One of the things we do in the Kinvolk Labs team is provide expert technical consulting for customers who are experiencing issues with their Kubernetes or Linux environments — from security audits to networking troubles to troubleshooting puzzling performance problems.
A few weeks back, video advertising technology company Smartclip reached out to us at Kinvolk to investigate performance issues with their Kubernetes deployment. In this blog post, I will give you some insight into our processes and explain how we rapidly identified and solved the problem, using BPF tools from the BCC project. Finally, I’ll explain how Inspektor Gadget enables you to easily have access to these same BPF tools for your own Kubernetes installation.
Description of the problem
The Kubernetes cluster runs, among other things, nginx with fluentd and Apache Flume to handle logs. After deploying a new version of Kubernetes, the devops team noticed a performance regression issue in fluentd: it became unable to handle the logs fast enough and it kept buffering the logs until it reached the limit.
Unfortunately, that regression issue was only visible after a few days in production and, despite the team’s attempts to create a reproduction scenario in a dev environment, could not be reproduced in testing outside of production. It was also more likely to happen in the evening when there is more traffic to handle.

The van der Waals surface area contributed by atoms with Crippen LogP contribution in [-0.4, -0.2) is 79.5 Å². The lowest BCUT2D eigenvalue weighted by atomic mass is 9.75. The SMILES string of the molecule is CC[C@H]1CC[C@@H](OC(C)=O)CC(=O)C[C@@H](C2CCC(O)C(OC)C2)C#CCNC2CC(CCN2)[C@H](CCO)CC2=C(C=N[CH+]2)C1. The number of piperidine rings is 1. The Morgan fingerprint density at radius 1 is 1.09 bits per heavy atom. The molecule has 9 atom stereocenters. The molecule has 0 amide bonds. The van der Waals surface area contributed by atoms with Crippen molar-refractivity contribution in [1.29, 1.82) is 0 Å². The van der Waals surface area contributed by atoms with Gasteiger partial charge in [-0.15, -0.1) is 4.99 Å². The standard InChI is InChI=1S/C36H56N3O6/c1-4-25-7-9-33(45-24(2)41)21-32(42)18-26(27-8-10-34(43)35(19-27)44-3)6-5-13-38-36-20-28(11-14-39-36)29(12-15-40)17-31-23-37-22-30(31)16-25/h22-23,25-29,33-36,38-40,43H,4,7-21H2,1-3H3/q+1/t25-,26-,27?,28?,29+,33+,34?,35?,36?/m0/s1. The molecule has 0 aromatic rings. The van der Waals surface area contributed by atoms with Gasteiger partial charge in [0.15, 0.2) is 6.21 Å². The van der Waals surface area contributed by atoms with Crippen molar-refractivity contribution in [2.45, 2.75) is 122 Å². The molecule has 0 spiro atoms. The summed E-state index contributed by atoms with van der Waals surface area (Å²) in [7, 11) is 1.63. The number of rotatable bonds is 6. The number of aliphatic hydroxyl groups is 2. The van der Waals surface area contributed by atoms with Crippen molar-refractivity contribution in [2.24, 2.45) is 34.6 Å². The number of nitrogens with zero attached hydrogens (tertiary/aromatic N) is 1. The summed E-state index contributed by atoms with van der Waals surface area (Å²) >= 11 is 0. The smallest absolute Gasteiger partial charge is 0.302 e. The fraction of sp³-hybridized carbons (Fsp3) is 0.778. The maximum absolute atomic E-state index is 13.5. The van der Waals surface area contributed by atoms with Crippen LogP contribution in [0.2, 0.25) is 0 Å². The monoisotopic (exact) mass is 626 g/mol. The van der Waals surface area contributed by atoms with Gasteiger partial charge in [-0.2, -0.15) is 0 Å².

Initial ideas to investigate
The upgrade implied several changes: a new version of the Linux kernel, a new version of Kubernetes, a different Docker version, etc. In order to find out which change caused the problem, the Smartclip team isolated the different changes one by one until they found the one change that caused the regression issue: updating from Kubernetes v1.14.4 to v1.16.4.
It was surprising at first: I didn’t see any reason why any Kubernetes component (kube-apiserver, controller managers, kubelet, etc.) should cause the applications (fluentd and Apache Flume) to go slower.
I was given ssh access to one good node (running Kubernetes v1.14.4) and one bad node (running v1.16.4) so I could find out what was the difference between them. My initial ideas were to compare the following between the two nodes:
- Linux distribution version
- Kernel version and configuration
- Docker version
- Cgroup configuration of the pod (cpu, blkio)
- Docker image used by the pods -Kubelet configuration